production facilities available and their capabilities is essential as is knowledge of the process involved in production. Does the workforce have the necessary skills? What materials are available and what do they cost; What will production costs be? Are they expected to be too high in the light of the expected selling price? For many engineering products, reliability and maintainability requirements need to be determined. The ready availability of spare parts may be crucial for some products. Likewise, field service may be of major importance. The Arrival of Strict Product Liability These then are the factors which influence "Fitness for Use" and which should be expressed or implied in the designer's brief. But how successful have designers been in achieving fitness for use in the products which they have designed? The remarkable growth of the consumer movement in the past twenty years is a reflection of widepread dissatisfaction with products and services available. One aspect of consumer dissatisfaction, safety or more correctly, the lack of safety, has received particular attention in courts and in legislatures, especially in the US. In 1963, the Supreme Court of California ruled that "A manufacturer is strictly liable in tort when an article he places on the market, knowing that it is to be used without inspection for defects, proves to have a defect which causes injury to a human being". This Californian decision was followed by many other states and led to the "Product Liability Crisis" of the early 1970s in the US. Despite this legal background, it was estimated that in 1973 there were over six million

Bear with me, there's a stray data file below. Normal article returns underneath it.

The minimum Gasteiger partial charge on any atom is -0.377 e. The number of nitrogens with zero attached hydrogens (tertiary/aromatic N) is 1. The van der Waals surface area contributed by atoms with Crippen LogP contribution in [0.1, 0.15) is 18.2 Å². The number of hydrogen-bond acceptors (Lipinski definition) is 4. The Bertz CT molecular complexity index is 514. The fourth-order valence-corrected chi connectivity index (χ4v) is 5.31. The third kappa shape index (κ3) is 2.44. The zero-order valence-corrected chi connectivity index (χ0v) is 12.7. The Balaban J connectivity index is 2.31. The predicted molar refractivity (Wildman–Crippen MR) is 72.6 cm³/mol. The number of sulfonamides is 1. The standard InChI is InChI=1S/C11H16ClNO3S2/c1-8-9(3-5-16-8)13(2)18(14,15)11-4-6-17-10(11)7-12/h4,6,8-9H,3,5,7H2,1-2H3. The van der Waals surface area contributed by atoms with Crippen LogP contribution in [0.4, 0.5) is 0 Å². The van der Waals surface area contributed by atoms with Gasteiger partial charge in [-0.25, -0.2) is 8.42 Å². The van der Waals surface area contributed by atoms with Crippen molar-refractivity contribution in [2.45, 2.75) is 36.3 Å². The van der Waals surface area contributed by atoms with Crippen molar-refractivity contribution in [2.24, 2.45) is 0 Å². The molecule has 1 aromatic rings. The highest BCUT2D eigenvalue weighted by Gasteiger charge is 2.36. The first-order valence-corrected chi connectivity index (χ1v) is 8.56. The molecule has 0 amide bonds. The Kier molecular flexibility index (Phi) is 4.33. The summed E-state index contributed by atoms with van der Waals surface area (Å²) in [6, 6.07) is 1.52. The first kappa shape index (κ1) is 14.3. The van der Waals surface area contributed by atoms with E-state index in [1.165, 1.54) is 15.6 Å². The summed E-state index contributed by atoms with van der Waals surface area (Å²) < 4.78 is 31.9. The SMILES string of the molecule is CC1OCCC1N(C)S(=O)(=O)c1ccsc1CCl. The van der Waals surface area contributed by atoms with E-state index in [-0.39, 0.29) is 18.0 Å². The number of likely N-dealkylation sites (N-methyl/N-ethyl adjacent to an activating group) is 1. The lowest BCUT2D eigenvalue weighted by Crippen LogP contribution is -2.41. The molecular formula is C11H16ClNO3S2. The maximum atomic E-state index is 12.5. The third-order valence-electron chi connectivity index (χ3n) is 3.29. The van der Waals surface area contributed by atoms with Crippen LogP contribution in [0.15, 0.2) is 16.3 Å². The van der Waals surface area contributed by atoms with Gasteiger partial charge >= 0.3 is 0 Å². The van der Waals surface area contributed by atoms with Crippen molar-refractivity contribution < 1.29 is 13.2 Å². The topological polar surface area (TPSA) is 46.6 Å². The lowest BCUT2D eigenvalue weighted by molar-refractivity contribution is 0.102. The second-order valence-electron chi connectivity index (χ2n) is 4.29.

product-associated accidents in the US. The sheer size of the problem led to the establishment of the US Consumer Product Safety Commission (CPSC) in 1973. The Commission's main task is to reduce unreasonable risks of injury associated with consumer products. It can set mandatory safety standards, ban products and order recalls if necessary. In Europe, court decisions eased the lot of injured consumers. But the courts did not introduce strict product liability in tort as did the Californian Supreme Court. However, events such as the thalidomide disaster focused attention on the need for legal changes to assist persons injured by defective products. If the injured person has purchased the product, existing contract laws make it comparatively easy to obtain redress. But if the injured person is not the purchaser, redress is very difficult, if not impossible, to secure. The accident toll in Europe was, as in the US, horrendously high. In 1985, BEUC, the European organisation for consumers, published a report on consumer safety. The report quoted EEC Commission estimates that there were 30,000 deaths per year and 40 million injuries due to domestic accidents in 1984[2]. During the 1970s various British and European organisations considered the introduction of strict product liability in tort. The Council of Europe opened the Convention on Products Liability to signature by the Member States in 1977. The Convention made "the producer" liable to pay compensation for death or personal injuries caused by a defect in his product. But few Member States of the Council of Europe were willing to adopt the Convention as there was also a Draft Directive on Product Liability under discussion. This Draft had been issued by the EEC Commission in 1976; it was amended in 1979 and was finally adopted in July 1985. Unlike the Convention, the Directive requires Member States to pass legislation conforming to the Directive on or before 30 July 1988. From the viewpoint of the designer, the critical articles of the Directive are Articles 1 and 6 and (b), (d), (e) and (f) of Article 7. Article 1 states: The producer shall be liable for damage caused by a defect in his product. Article 6 defines a defective product as follows: